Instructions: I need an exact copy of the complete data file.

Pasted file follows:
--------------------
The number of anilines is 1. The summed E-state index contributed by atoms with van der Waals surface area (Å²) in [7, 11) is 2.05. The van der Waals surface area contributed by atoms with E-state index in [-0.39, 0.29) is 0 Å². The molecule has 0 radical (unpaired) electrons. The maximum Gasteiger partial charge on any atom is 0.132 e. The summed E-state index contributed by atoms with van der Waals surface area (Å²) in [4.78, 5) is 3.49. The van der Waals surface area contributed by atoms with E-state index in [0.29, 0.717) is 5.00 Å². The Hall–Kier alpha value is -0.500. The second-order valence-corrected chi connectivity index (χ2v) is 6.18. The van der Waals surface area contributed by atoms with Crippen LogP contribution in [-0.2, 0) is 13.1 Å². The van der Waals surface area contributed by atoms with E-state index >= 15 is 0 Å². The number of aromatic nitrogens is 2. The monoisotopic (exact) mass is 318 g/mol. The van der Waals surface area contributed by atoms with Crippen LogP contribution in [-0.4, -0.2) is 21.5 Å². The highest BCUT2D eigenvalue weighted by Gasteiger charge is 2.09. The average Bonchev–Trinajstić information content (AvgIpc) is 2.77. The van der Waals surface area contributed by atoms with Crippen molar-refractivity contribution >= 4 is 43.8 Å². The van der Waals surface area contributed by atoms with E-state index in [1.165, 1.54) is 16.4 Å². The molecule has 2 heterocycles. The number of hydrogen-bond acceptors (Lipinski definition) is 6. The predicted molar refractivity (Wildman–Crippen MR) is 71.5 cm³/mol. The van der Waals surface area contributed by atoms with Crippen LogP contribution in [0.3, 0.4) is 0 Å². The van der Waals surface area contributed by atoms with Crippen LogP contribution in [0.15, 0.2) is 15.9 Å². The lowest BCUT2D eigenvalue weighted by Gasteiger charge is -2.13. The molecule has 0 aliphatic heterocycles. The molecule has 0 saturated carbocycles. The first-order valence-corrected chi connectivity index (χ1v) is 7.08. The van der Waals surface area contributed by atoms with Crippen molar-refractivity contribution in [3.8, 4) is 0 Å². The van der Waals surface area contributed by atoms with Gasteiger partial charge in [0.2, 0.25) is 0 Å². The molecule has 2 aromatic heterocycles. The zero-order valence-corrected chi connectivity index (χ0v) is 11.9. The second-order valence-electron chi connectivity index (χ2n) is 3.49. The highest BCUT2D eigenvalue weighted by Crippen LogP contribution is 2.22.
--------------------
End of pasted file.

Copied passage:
The number of anilines is 1. The summed E-state index contributed by atoms with van der Waals surface area (Å²) in [7, 11) is 2.05. The van der Waals surface area contributed by atoms with E-state index in [-0.39, 0.29) is 0 Å². The molecule has 0 radical (unpaired) electrons. The maximum Gasteiger partial charge on any atom is 0.132 e. The summed E-state index contributed by atoms with van der Waals surface area (Å²) in [4.78, 5) is 3.49. The van der Waals surface area contributed by atoms with E-state index in [0.29, 0.717) is 5.00 Å². The Hall–Kier alpha value is -0.500. The second-order valence-corrected chi connectivity index (χ2v) is 6.18. The van der Waals surface area contributed by atoms with Crippen LogP contribution in [-0.2, 0) is 13.1 Å². The van der Waals surface area contributed by atoms with E-state index >= 15 is 0 Å². The number of aromatic nitrogens is 2. The monoisotopic (exact) mass is 318 g/mol. The van der Waals surface area contributed by atoms with Crippen LogP contribution in [-0.4, -0.2) is 21.5 Å². The highest BCUT2D eigenvalue weighted by Gasteiger charge is 2.09. The average Bonchev–Trinajstić information content (AvgIpc) is 2.77. The van der Waals surface area contributed by atoms with Crippen molar-refractivity contribution >= 4 is 43.8 Å². The van der Waals surface area contributed by atoms with E-state index in [1.165, 1.54) is 16.4 Å². The molecule has 2 heterocycles. The number of hydrogen-bond acceptors (Lipinski definition) is 6. The predicted molar refractivity (Wildman–Crippen MR) is 71.5 cm³/mol. The van der Waals surface area contributed by atoms with Crippen LogP contribution in [0.3, 0.4) is 0 Å². The van der Waals surface area contributed by atoms with Crippen LogP contribution in [0.15, 0.2) is 15.9 Å². The lowest BCUT2D eigenvalue weighted by Gasteiger charge is -2.13. The molecule has 0 aliphatic heterocycles. The molecule has 0 saturated carbocycles. The first-order valence-corrected chi connectivity index (χ1v) is 7.08. The van der Waals surface area contributed by atoms with Crippen molar-refractivity contribution in [3.8, 4) is 0 Å². The van der Waals surface area contributed by atoms with Gasteiger partial charge in [0.2, 0.25) is 0 Å². The molecule has 2 aromatic heterocycles. The zero-order valence-corrected chi connectivity index (χ0v) is 11.9. The second-order valence-electron chi connectivity index (χ2n) is 3.49. The highest BCUT2D eigenvalue weighted by Crippen LogP contribution is 2.22.